Yet, we have seen most large pharmaceutical companies reduce or even terminate their
investment in central nervous system (CNS) drug discovery in recent years, leaving an enormous unmet need.
Researchers at The Friedman Brain Institute (FBI) are doing their part in meeting this
need. In collaboration with Mount Sinai’s Drug Discovery Institute and several departments and other institutes on campus, our research teams are working to mine discoveries from the basic science laboratory for eventual clinical applications.
This issue of the FBI newsletter highlights current efforts focused around a class of proteins known as G protein-coupled receptors (GPCRs). They transduce the signals for most types of neurotransmitters, neuromodulators, growth factors, cytokines, and other stimuli.
GPCRs are among the most successful drug targets: It is estimated that as many as 40 percent of all medications in the Physician’s Desk Reference (a compilation of all drugs approved for use in the nation by the U.S. Food and Drug Administration) act on GPCRs. Yet, most GPCRs have not yet been successfully targeted for medicinal purposes.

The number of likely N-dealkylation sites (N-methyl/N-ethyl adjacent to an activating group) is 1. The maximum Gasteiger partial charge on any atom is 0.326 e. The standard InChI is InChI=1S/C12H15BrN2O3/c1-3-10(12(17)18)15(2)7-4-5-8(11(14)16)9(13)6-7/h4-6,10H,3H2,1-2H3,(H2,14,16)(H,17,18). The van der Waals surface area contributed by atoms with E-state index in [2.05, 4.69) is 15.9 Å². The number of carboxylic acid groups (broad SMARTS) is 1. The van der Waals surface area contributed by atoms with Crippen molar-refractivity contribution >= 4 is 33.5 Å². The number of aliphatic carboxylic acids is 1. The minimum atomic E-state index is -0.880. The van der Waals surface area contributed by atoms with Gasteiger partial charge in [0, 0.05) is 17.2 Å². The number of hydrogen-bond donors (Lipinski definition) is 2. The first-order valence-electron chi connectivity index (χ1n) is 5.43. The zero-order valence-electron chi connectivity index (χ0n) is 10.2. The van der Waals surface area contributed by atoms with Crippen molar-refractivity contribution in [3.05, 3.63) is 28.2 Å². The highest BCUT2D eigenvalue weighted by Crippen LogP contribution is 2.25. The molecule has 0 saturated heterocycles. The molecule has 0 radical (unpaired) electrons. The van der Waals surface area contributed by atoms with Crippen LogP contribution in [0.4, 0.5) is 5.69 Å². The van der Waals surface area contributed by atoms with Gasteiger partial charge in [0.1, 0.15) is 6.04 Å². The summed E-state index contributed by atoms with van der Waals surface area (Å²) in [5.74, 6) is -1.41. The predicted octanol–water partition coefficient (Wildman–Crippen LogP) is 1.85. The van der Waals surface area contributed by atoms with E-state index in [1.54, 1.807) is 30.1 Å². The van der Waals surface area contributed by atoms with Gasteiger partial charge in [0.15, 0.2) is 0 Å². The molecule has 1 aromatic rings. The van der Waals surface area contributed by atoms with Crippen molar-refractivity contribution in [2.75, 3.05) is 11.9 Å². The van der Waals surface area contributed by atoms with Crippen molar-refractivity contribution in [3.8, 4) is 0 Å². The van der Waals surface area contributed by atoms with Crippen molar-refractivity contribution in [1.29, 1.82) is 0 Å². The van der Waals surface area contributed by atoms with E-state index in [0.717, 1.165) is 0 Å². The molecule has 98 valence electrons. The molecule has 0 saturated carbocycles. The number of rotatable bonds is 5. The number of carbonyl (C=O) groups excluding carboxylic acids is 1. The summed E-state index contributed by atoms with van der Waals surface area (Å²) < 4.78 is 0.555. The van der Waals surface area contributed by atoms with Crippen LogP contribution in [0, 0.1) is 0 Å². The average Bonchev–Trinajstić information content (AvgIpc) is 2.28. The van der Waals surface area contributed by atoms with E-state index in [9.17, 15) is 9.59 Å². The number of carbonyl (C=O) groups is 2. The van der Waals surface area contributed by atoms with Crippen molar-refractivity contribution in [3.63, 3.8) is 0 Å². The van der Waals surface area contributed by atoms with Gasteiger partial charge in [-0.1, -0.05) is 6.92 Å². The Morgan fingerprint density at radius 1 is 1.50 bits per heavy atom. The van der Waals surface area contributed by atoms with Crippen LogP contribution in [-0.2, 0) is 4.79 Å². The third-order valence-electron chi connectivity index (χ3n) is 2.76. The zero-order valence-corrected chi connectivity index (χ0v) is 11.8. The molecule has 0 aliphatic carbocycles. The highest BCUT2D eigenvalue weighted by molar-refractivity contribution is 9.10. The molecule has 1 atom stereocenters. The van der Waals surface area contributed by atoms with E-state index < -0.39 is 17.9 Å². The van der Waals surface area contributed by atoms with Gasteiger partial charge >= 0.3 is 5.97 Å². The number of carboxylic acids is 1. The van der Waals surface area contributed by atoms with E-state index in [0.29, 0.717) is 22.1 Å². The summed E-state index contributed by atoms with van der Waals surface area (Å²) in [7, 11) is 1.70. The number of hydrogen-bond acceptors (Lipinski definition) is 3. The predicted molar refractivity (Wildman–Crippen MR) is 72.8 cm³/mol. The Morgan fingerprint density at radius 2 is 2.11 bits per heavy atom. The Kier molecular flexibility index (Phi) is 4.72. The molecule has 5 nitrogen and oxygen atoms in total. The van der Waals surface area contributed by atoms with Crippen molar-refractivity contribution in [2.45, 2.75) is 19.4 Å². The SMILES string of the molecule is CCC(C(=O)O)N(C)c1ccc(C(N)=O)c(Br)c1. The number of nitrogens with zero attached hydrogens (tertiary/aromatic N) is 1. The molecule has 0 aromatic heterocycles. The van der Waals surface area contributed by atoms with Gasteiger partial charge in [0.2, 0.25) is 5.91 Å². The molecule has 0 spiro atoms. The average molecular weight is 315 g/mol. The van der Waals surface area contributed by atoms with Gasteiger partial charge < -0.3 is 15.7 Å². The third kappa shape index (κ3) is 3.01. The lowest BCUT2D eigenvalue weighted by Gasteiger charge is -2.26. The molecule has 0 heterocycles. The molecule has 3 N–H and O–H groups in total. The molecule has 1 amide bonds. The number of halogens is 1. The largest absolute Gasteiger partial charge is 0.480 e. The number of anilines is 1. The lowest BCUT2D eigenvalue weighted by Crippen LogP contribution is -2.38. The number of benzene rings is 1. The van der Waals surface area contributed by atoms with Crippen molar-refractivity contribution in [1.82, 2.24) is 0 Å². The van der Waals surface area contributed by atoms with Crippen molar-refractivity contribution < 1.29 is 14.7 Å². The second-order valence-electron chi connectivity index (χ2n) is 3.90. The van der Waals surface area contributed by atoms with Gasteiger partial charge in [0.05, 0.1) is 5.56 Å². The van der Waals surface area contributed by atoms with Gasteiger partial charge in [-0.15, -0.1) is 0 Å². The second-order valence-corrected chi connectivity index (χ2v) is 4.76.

Read how recent advances in using artificial intelligence/machine learning to virtually screen millions of compounds against selected GPCRs (taking advantage of so-called “biased signaling” that certain GPCRs exhibit) and adopting creative approaches to medicinal chemistry are promising paths to accelerate the drug discovery process. We also highlight novel approaches to CNS drug discovery that leverage today’s advances in genomics and epigenomics to generate treatments that are aimed at unconventional drug targets.
Nothing would have a greater, positive impact on humanity than conquering these illnesses, the ultimate goal of our efforts at the FBI.
Eric J. Nestler, MD, PhD
Nash Family Professor of Neuroscience, Director, The Friedman Brain Institute, Dean for Academic Affairs, Icahn School of Medicine at Mount Sinai; Chief Scientific Officer Mount Sinai Health System